Bobby Jindal has made what contract lawyers recognize as an "illusory promise," one that even if fulfilled takes advantage of the person being promised. The media quotes him saying that Republicans should take contraception out of the political arena by making it available over the counter -- by law. I knew readers with a sense of logic would see the fly in his ointment right off the bat. OK, we make the pill available for asking in pharmacies. Then the Catholic Supreme Court overturns Roe v. Wade, so now abortion is illegal and contraceptives aren't. Isn't there something discriminatory there? These are the same folks who gripe about public monies going to Planned Parenthood since, as we all know, it is nothing but an abortion mill. The GOP base also are the ones who don't even like the morning after pill.
That said, Jindal is a Christian convert. The illusory promise he extends makes him attractive to pro-choice people until they see the caveat, "pro-life." Ruth Bader Ginsberg cannot be on the SCOTUS for all that much longer. What if Kennedy retires? I don't think we would want Jindal in the White House in 2017 anymore than we wanted Mittens there next January. But at least you know where Jindal stands. It's just that it's such an obvious pander. He probably knows congress would not pass an OTC pill in any case, and he hopes his party's many attempts to dumb down the electorate have wildly succeeded. Some might even think that they cannot get pregnant if they use the pill. The Jindalls With George W. Bush
Jindal hoist himself by his own petard when he attempted to be the respondent to Obama's first State of the Union address ... and succeeded in looking about as presidential as the proverbial hole in the equally proverbial head. As it comes to 2016, Marco Rubio is far more likely, but he is beset with his own problems, not the least of which is his wimpy attitude toward science, evolution in particular.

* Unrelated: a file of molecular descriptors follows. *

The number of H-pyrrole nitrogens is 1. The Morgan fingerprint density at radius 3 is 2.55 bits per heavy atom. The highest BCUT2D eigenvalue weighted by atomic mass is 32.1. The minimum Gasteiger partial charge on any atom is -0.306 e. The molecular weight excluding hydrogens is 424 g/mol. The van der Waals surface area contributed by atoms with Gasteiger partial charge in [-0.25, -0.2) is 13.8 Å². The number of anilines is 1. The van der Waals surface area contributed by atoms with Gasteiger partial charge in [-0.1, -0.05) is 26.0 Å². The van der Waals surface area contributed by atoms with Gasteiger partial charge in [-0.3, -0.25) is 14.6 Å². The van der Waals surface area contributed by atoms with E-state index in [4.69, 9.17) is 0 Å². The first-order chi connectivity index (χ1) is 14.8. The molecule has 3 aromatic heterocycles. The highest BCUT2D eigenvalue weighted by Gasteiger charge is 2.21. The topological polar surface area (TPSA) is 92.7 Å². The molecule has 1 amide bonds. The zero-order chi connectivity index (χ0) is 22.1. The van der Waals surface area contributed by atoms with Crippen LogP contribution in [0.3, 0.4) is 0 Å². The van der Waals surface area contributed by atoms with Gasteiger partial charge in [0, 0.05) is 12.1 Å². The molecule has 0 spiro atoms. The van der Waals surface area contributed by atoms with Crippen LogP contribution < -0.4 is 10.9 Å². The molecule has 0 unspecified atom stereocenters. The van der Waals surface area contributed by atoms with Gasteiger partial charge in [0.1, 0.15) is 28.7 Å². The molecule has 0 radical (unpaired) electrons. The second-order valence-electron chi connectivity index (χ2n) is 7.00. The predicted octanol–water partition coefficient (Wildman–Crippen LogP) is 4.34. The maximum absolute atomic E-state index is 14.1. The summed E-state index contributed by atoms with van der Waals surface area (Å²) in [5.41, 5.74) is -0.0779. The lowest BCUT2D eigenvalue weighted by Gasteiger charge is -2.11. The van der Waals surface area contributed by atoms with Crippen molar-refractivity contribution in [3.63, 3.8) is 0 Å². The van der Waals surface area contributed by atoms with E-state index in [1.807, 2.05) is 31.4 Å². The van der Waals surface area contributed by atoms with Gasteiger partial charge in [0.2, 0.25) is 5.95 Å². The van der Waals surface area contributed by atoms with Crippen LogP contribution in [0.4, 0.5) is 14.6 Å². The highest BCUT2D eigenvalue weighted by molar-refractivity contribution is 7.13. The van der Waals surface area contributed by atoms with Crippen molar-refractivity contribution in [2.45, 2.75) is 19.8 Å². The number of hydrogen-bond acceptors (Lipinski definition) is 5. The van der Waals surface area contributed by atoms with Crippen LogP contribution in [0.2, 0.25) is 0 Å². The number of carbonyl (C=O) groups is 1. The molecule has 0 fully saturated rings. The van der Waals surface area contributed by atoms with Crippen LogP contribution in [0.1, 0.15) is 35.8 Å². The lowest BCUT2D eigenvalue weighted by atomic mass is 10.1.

The sad fact for the republicans is that they've shot their wad and have damned little if anything in reserve. Their platform has been rejected and their ideology discredited. What they have to do is reinvent themselves, first of all by moving away from the far right positions which created the problem in the first place, then somehow get back to their limited government - responsible spending foundation, shedding the baggage laid on them by the Religious Reich, including their pro-life, anti-science stands.
They say that politics is "the art of the possible." I have to wonder how possible that is at this point.
Let me first say that I kinda consider myself a slight "right-winger". I am a small government advocate. I am a second amendment loving southern boy. I find all forms of governmental oppression disgusting. Being such, I cannot consider myself a liberal by any far stretch. I generally vote Libertarian when given an option. Barring that, I go with Republican rather than Democrat. I don't agree with the christian conservatives and wish there were no social issues in either party's platform. Morals are better left to the people and not to the government.
All that being said, my thoughts are that if there were no religion in government, we would ALL be Republicans. I mean, who can possibly think that large government and higher taxes is the way to go? This latest round of "fiscal cliff" crap should make all of us shudder. Obama wants to raise taxes but has little interest in cutting spending to any real degree. For me, the first step is to cut all government spending by 10% across the board..military, SS, Medicare and Medicaid, etc. ALL OF IT. Then, we cut all foreign aid, especially to the regimes abroad that do us harm. That has to account for at least a trillion in savings there. Once we make that commitment, then we talk tax hikes for the "rich"..knowing that that will only bring in about 1B at best.
Anywho, I ramble on. My point was only that we should get government out of our bedrooms and morals altogether. That is not something that should be their business at all. And it is the only thing that keeps Republicans from winning elections right now.
Let's not forget Mr Jindal's religious-school voucher programme, which he apparently was unaware that Muslims would also be able to apply for (which appalled him).